Instead of "bravo," the final sendoff for the Baltimore Opera Company will be an auctioneer shouting "sold."
The giant Sphinx-head that once stared down on the glittery Triumphal March in Aida, the carefully detailed cathedral where Tosca sang a love duet with her painter boyfriend, the scaffold that awaited Mary, Queen of Scots - all sit wrapped up in a warehouse. They, along with hundreds of vivid costumes, props and other remnants of the company, will soon go to the highest bidder.
It's a far-from-grand finale for one of the city's oldest cultural treasures.
The auctioning begins Thursday morning in the company's former administrative offices at the Lyric Opera House. The sale extends "from noteworthy memorabilia to the mundane, and everything in between," says former Baltimore Opera production manager Chris Van Alstyne.
A steep drop in donations, grants and ticket sales as the recession worsened last fall, combined with lingering debts from previous seasons, led the 58-year-old Baltimore Opera to file for a reorganization under bankruptcy laws in December; it switched to a liquidation in March. The total owed to creditors is about $1.2 million.
Three auctions will be held this month. Next week, by sealed bid, the sets and costumes will be sold. A public auction will be held May 28 to dispose of the company's large warehouse on East Monument Street.
Among the 300 lots in Thursday's auction are framed autographs of vintage opera stars, including Nellie Melba and Giovanni Martinelli; office furniture; smiling photos of board members; tapes of dress rehearsals; a scrapbook marked "What the Critics Said Feb '70 to April '75"; and a pile of boxed opera glasses that once were for sale in the lobby on performance nights. Against one corner are propped up a mix of audio items, including a reel-to-reel commercial recording of Aida starring Renata Tebaldi and, incongruously, four early Supremes albums in their original LP covers.
"There's nothing on the level of the Dead Sea Scrolls there," says former Baltimore Opera general manager Michael Harrison, who, like other employees, removed his personal possessions before the liquidation filing. "But there are things like a charming letter from Beverly Sills saying how happy she was to sing Manon with the company, and some things of Rosa [Ponselle, the legendary soprano who guided the company for many years]. It's very hard to see this happen to those things."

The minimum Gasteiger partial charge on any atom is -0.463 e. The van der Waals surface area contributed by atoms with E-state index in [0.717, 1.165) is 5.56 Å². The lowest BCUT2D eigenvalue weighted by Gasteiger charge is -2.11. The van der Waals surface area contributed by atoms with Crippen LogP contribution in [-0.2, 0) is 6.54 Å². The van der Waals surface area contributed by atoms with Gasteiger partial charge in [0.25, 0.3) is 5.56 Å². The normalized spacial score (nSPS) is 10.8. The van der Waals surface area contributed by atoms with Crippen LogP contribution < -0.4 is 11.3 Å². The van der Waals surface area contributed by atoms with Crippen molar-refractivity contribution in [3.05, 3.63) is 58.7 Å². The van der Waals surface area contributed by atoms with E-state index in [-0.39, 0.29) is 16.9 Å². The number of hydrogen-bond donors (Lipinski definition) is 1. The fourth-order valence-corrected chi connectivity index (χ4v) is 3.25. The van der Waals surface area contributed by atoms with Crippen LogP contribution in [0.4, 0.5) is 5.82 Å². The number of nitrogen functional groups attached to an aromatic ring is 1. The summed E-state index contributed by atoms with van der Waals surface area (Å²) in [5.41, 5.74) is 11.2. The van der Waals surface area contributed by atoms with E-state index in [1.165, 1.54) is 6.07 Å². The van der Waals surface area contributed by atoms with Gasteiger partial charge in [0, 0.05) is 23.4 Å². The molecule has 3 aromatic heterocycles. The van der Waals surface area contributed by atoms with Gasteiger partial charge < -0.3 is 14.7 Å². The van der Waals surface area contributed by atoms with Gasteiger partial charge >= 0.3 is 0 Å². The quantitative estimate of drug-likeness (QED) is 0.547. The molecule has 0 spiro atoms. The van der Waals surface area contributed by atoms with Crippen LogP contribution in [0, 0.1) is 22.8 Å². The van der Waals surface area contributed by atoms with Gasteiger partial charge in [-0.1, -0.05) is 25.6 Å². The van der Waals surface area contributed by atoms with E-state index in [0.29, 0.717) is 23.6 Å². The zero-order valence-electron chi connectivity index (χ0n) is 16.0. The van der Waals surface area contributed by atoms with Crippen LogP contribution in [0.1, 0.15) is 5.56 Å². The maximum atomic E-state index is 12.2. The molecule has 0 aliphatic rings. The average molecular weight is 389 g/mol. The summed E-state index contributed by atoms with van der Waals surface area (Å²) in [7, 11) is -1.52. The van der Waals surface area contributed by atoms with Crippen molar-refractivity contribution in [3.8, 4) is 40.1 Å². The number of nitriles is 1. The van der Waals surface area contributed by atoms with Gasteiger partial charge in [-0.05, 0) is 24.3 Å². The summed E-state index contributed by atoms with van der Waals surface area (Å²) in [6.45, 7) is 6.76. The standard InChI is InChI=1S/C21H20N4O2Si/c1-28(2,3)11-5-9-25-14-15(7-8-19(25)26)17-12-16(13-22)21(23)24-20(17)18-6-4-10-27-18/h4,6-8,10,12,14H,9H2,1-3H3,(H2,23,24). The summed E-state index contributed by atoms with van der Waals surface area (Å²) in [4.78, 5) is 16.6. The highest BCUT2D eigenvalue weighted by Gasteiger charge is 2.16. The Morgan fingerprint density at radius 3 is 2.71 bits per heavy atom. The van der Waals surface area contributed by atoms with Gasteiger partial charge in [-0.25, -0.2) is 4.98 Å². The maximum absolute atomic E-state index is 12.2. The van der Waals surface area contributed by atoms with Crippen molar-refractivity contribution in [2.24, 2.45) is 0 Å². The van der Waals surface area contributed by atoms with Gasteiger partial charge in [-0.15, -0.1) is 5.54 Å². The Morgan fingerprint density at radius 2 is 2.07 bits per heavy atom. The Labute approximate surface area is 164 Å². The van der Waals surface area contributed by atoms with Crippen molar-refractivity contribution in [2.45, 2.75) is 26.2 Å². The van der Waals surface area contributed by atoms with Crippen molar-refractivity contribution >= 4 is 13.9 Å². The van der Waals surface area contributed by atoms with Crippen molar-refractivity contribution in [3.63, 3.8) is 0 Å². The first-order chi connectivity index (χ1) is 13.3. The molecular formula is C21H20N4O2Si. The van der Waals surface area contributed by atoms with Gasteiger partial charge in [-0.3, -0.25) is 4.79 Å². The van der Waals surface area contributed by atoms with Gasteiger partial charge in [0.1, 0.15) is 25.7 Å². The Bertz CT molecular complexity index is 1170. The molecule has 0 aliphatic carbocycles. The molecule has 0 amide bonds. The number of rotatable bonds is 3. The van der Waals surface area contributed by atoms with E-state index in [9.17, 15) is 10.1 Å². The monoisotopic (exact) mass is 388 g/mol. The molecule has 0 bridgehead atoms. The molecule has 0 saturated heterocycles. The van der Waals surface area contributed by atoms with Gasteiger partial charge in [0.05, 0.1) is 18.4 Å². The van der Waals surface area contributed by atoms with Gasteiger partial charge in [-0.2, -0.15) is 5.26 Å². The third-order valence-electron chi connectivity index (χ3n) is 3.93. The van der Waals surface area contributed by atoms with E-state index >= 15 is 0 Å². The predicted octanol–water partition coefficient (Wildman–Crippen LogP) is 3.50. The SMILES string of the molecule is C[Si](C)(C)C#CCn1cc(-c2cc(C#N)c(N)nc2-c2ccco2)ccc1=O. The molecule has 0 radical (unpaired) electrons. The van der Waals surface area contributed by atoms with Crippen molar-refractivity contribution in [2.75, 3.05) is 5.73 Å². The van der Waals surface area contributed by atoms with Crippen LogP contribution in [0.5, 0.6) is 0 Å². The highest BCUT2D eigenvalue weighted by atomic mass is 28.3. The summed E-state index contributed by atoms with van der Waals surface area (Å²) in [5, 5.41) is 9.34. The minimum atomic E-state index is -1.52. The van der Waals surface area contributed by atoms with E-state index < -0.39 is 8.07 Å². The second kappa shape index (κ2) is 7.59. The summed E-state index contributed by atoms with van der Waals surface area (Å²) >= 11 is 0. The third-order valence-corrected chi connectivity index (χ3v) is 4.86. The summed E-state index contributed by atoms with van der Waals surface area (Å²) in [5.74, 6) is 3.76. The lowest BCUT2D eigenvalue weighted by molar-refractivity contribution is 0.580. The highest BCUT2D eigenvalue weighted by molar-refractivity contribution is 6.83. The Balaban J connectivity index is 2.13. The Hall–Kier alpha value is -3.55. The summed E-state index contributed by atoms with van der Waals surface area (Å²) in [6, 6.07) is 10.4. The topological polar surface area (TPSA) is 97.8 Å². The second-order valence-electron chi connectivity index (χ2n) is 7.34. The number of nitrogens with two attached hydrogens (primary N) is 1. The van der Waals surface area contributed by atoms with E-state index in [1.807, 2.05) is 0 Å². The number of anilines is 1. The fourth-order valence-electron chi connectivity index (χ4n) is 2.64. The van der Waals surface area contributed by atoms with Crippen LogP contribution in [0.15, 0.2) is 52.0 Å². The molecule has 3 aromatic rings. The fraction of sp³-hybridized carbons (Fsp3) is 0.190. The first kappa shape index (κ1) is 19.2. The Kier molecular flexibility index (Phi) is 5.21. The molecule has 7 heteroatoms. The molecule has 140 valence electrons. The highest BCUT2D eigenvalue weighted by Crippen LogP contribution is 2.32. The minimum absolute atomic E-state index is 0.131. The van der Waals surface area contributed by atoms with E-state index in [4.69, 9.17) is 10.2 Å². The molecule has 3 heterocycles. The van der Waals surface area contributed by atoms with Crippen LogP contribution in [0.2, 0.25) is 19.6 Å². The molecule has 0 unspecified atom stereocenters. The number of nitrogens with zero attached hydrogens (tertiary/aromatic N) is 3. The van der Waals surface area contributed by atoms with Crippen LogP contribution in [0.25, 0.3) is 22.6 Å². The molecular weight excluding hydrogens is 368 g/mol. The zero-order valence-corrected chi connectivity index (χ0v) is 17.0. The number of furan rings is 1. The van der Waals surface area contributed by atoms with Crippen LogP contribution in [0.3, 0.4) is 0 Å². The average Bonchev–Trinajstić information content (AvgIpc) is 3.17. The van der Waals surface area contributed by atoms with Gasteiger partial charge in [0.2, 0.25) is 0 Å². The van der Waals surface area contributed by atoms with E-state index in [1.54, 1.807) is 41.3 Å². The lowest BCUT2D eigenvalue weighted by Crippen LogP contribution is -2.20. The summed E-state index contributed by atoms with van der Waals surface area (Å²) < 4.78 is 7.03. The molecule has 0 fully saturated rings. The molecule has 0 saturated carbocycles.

The material also includes artists' contracts and rehearsal tapes - setting off objections from some former employees, who have raised the issues of privacy and intellectual property.
"Those contracts and other documents, going back for many years, should be kept inviolate," Harrison says.
Representatives from the local musicians union also expressed concerns about the possibility of videotapes making it into the public realm. Such tapes are typically made only for archival purposes.
A ruling on Tuesday from the bankruptcy court stipulates that "the contracts and archival tapes can be sold," says Jon Levinson, vice president of Alex Cooper Auctioneers, Inc., which is handling the sales. "But you will not be able to remove the items from the premises until approved by court."
Harrison says he is "distressed about the archives being put up for auction. It would be a shame to distribute them to the four winds."
That may not happen - at least to the study tapes, video recordings made to review productions. They're being eyed by Robert Follet, head librarian of the Peabody Institute's Arthur Friedheim Library.
"Normally, we do not purchase things," Follet says, "but we were given money from a donor to bid on the study tapes. That's the most archival material in the sale."
Follet already offered a pre-auction bid, but was turned down. "My personal idea is that their value is much lower than what the bankruptcy trustees think," he says. "The tapes are really not marketable. They were filmed during dress rehearsals from the back of the hall with one camera." A home at Peabody's library would ensure that the tapes never end up on YouTube, Follet says.
Van Alstyne, who was hired by the Cooper firm to facilitate the liquidation, has heard from former colleagues who are unhappy with the prospect of once-private papers being on the block.
"The trustee's role is to raise as much money as possible for the creditors," the former production manager says. "But, as an artist, I totally understand the artists' point of view about the contracts and tapes. This is a valid concern. But anything sensitive has been taken care of."
That includes removing Social Security numbers from documents, Levinson says.
"I believe the auction will be as sensitive as it can be," the auctioneer says. "There is no good way to do it, maybe, but this is the best way it can be done.
"There will be local dealers and re-sellers at the auction. A piece of Baltimore history is here, so people are clearly curious. It's going to be an eclectic group of bidders."
Those may include individuals who have lately been talking about forming fresh operatic ventures in the city.
"The best-case scenario would be for one of the new opera groups to get all of it," Van Alstyne says of the chattels. "If I can help find a home for these things, rather than see them end up in a landfill, I will have done something good for Baltimore."
Harrison, who ran Baltimore Opera for its last two decades, never expected to see this week come.
"There were a number of plans created by the staff that we hoped would convince the board that the company could be saved, but a majority felt it could not be accomplished," he says. "Now, maybe some money will come in from the auction to pay the creditors, and that's important. I am devastated that the company has come to an end."